If the WC or Days of WC is unacceptable, what do you do?? The most direct way of solving a WC deficiency is to improve your cash position and/or tighten your receivables position. Whether the cash position is improved by generating more income (selling more insurance) or collecting better on your receivables (all receivables should be collected by 60 days and 75% should be collected within 30 days) this would release more money to pay your normal bills each month. If you cannot increase cash or convert receivables, the next solution is reduction of cash expenses (a change of spending habits, not a one-time saving). Put your expenses in numerical order from the greatest to the smallest. You must look at compensation first since very few other expenses are controllable. Look at your own compensation and determine whether you can get along on less. If you are not selling insurance to permit revenue growth (and are suffering from the soft market like everyone else, reducing your cash and income from your existing business) you must also consider reduction in force. Nothing is permanent, including this market, but if you are running and growing a negative WC, you must react before you are bankrupt (can’t pay your carriers or make payroll) to keep your business going until the market hardens.
If you have more WC than you need, that’s great! Keep it up. That excess working capital is simply dollar-for-dollar increasing the value of your agency and gives you a cushion in the event that you have a hard month or two.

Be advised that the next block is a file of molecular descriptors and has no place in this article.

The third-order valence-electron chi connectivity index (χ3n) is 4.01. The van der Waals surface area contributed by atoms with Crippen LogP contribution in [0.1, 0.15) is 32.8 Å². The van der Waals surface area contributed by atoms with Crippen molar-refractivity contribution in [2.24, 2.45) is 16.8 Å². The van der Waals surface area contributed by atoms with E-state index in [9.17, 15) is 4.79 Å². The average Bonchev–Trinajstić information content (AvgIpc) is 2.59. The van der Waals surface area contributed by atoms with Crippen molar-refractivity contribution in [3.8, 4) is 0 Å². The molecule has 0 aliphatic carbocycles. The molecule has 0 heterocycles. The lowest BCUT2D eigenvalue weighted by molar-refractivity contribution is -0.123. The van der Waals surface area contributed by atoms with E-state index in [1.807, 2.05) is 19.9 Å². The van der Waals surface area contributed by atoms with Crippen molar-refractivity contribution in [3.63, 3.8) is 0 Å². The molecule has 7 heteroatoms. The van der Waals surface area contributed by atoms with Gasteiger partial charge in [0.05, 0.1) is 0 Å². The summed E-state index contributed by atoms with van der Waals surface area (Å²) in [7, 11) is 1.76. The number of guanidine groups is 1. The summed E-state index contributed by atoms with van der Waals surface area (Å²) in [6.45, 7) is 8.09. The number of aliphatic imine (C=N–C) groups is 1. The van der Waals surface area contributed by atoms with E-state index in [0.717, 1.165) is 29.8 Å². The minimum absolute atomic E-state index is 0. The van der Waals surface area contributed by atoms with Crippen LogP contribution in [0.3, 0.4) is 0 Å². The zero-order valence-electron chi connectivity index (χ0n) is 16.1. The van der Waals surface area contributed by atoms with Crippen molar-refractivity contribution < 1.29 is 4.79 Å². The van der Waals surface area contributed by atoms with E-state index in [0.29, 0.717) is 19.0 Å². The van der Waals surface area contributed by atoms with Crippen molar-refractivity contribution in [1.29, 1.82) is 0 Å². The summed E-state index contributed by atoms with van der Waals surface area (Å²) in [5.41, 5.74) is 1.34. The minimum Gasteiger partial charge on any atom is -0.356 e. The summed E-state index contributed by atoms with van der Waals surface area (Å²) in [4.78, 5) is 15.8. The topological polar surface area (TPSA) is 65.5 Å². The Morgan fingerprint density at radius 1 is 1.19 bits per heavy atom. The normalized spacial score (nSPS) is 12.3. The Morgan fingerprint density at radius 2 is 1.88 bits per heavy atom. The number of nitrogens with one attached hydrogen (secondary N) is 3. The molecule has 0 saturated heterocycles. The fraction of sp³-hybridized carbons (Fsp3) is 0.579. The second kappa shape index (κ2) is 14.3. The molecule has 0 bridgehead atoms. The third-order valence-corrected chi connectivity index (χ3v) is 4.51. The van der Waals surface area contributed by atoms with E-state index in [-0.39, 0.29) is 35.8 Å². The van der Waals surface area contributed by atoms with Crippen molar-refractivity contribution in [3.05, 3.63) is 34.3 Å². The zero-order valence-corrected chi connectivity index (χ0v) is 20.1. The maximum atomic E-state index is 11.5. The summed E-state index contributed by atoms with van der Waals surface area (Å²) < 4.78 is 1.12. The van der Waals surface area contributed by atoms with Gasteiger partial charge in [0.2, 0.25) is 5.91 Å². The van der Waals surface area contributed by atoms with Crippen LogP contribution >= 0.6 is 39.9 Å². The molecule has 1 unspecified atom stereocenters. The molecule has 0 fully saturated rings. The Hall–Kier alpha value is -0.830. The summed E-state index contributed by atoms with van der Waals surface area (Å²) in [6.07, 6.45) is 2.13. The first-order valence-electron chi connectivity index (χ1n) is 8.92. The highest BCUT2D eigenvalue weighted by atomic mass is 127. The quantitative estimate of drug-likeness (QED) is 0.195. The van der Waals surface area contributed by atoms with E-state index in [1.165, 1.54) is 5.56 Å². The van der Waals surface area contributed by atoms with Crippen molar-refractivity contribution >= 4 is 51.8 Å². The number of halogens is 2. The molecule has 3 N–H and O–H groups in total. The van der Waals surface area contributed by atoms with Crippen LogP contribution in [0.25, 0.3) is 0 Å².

2. Acid Test – The Acid Test (also called the Quick Ratio) is an even more detailed measure of your ability to pay your carriers in the future. The formula is:
Acid Test = (Cash + Accounts Receivable)/ Accounts Payable.
This measure tests whether or not you will have enough money to pay your companies every month. Again, this test is best used on a regular basis to test the agency’s trend. Some advanced agencies actually project cash and receivables projections months in advance to judge their financial condition based on the flow of their business (considering low and high renewal months).
Unfortunately, many agencies around the country must use this month’s collected cash to pay last month’s payables. This works only until something bad happens – i.e. the loss of a major account that provided steady cash flow. Then the agency could collapse in one month if no further cash can be found to support carrier payables. The Acid Test will keep this from happening if you maintain a Trust Account to keep you from spending tomorrow’s money paying today’s bills. Many States require Trust Accounts (separating premium owed to the carriers from commission dollars available to pay your bills) but this practice is a very good one for every agency in the country.
We seek an Acid Test of 90% or better in healthy agencies.
The most disciplined way of “fixing” a poor Acid Test is to loan money to the agency to recover its cash position and pay that money back over time. Then you must maintain spending to a level that permits your receivables and cash (Trust Balance) to equal your payables at any point in time. Acid Test and Working Capital have close relationships, similar causes and similar solutions. Make sure your receivables are real and collectible (or convert to Direct Bill to simply avoid that issue) to maintain strong Acid Test results.
In the next issue we will address Trust Accounts and Receivables/Payables Ratio in more detail. If you need any help with these or any other analysis of your Balance Sheet, call David or Al Diamond at 800-779-2430 and we will lend any assistance we can to help you.